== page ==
At 11-1/2, I decided, against my mother’s wishes, to use a razor on the fine brown hairs that started growing on my armpits and legs. This started me on the pathway to futility: trying to rid myself of something that would always grow back despite my best efforts. In fact, I only made the hair seem stronger, darker, richer. What was once a light down of fur became wave after wave of black menace. Once I started shaving, I couldn’t stop. Like T-1000 in Terminator 2 or those sex-switching dinosaurs in Jurassic Park or even Jeff Goldblum’s lips in Jurassic Park, life finds a way. If you think about it, shaving sent me down the destructive path that has led to this very article.

At 15, I used Nair/Neet/Veet/Sally Hansen hair remover for the first time. This is a fancy chemical mixture that poses as a lotion. It promises to smell like roses and wash away like soapsuds, but it’s made from the ground-up dreams of ad executives and smells like your sense of dignity is burning. Also, if you leave it on too long, you turn into Dr. Manhattan. And I used it on my eyebrows. MY EYEBROWS. Why didn’t Jesus stop me? He was too busy working on his album. Instead of taking on the saucy, arched shape I had desired, my eyebrows turned a delightful rosy hue and resembled a staircase. I went to school and a classmate asked me if I had gone a little overboard plucking them, and I sniffed, “No, it’s just the way I slept on them.” Well, my pillow continued to attack my face every night until they grew back in several weeks later. That was my story, anyway.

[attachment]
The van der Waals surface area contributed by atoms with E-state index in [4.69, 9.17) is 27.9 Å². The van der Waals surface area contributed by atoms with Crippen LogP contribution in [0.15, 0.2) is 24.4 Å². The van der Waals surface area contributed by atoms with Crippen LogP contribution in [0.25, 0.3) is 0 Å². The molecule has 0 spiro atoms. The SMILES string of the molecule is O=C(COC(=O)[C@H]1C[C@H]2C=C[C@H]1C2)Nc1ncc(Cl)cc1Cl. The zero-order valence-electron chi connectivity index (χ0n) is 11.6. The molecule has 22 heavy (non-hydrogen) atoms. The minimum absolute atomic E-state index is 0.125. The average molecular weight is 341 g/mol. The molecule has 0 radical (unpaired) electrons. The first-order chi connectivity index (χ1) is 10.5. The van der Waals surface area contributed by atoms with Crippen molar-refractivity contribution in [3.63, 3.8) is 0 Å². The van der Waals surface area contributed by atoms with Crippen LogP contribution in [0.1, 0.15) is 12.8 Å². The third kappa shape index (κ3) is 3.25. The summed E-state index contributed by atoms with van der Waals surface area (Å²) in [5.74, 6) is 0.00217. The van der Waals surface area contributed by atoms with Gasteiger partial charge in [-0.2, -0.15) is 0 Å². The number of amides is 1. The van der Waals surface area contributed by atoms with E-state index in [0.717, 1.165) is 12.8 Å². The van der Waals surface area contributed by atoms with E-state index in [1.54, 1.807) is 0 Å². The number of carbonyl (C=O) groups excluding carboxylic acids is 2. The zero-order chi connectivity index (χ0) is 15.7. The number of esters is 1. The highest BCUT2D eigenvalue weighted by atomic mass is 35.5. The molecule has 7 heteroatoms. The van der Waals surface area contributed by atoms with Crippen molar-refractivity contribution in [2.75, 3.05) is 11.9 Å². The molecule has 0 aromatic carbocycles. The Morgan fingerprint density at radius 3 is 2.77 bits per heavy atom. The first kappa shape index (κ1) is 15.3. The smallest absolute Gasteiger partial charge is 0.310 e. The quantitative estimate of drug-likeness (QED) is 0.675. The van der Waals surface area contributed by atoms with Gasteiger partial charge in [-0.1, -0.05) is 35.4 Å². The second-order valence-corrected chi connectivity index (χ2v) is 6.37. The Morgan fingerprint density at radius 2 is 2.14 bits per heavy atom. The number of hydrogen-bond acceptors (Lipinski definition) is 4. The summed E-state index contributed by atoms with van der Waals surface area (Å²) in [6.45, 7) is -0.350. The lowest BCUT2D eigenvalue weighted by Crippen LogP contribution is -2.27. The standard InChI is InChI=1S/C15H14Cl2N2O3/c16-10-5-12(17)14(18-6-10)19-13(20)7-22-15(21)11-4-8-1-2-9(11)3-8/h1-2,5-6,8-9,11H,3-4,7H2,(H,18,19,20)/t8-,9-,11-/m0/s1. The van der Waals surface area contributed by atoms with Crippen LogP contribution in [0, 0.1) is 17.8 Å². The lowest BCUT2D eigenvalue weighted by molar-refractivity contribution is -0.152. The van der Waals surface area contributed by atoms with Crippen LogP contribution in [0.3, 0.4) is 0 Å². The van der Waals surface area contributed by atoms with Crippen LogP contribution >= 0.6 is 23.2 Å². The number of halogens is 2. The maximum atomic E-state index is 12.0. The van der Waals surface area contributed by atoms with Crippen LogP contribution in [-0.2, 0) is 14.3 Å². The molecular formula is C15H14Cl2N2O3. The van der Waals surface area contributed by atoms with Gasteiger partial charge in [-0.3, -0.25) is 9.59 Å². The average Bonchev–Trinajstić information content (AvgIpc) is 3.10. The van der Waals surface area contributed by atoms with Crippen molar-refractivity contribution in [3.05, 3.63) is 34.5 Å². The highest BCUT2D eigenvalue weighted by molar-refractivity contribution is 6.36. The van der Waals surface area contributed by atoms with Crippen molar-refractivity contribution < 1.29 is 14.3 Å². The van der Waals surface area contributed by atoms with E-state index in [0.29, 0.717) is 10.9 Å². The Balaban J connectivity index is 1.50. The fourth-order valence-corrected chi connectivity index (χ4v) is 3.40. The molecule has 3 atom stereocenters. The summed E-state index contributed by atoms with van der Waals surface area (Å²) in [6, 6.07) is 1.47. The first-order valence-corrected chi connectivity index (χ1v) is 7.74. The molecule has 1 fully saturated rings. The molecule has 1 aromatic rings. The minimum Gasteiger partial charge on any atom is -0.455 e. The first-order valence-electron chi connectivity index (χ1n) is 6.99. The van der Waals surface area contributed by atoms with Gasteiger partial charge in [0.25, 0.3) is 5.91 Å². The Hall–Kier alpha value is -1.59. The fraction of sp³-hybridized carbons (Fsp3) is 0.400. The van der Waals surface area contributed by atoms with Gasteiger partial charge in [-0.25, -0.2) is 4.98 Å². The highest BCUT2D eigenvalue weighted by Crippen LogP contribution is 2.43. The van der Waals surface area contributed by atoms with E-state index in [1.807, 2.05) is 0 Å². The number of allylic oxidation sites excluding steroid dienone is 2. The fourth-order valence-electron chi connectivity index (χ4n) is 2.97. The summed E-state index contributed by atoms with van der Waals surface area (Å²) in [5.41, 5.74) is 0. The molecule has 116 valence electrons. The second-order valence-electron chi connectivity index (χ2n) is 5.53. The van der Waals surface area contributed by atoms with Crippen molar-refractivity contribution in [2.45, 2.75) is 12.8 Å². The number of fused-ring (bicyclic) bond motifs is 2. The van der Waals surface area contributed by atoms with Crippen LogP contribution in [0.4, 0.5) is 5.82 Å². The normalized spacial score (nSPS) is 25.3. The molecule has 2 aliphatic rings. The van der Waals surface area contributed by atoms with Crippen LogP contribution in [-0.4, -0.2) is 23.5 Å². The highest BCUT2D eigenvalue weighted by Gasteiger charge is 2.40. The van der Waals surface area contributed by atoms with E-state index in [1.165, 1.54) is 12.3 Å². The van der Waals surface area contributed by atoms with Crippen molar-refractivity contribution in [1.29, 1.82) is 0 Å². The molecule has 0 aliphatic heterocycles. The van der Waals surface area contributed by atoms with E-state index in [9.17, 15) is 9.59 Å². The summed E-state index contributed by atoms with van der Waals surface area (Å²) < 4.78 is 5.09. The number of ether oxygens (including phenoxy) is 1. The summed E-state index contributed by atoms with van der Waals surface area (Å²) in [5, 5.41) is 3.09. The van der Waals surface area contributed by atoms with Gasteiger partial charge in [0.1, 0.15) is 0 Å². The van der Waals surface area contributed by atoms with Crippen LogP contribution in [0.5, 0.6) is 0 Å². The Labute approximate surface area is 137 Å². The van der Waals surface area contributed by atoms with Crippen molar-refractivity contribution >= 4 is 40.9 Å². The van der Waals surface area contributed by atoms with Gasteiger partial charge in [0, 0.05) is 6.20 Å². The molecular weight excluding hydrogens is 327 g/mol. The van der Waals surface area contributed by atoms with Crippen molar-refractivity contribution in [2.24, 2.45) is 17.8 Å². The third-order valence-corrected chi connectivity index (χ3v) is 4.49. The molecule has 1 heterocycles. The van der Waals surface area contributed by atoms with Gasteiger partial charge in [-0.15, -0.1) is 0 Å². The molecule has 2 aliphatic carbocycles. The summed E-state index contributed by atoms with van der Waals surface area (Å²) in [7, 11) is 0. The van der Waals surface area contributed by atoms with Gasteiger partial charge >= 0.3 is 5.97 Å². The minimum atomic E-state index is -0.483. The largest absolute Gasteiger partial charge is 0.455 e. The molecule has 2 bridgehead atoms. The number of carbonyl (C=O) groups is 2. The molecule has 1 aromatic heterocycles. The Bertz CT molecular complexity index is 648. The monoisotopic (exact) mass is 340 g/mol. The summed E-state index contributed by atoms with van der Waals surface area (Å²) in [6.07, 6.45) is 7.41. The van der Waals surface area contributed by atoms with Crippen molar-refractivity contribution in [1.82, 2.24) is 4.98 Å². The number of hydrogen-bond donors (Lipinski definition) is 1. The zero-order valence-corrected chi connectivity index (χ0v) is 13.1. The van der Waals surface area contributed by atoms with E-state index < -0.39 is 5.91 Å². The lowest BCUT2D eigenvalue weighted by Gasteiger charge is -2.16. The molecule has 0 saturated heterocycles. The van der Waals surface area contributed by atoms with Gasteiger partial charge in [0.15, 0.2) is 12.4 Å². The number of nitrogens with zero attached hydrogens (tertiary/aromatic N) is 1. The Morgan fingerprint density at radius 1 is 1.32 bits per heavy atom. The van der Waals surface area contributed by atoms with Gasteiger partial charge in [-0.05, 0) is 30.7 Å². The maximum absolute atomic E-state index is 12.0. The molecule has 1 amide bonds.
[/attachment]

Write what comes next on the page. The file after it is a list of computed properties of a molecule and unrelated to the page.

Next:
In college and after, I decided that waxing was the real answer to all of my problems. I’m venturing into stereotype territory here, but if an Eastern European women with strong arms advises you to keep rice hidden in an oil drum in your basement in case the government rations you, you should think twice about letting her apply hot wax to your skin and then subsequently letting her rip it off. This is a woman for whom life has been hard, and she does not suffer trite indignities such as when you almost faint after she rips the hair out from behind your knees. In Mother Russia, hair waxes you. I don’t even know what that means, but it makes sense when you’re delirious from pain. Waxing proved an effective hair removal method, but it was expensive, and – like shaving – was a continuous process. I was ready to get rid of my hair altogether. That led me to…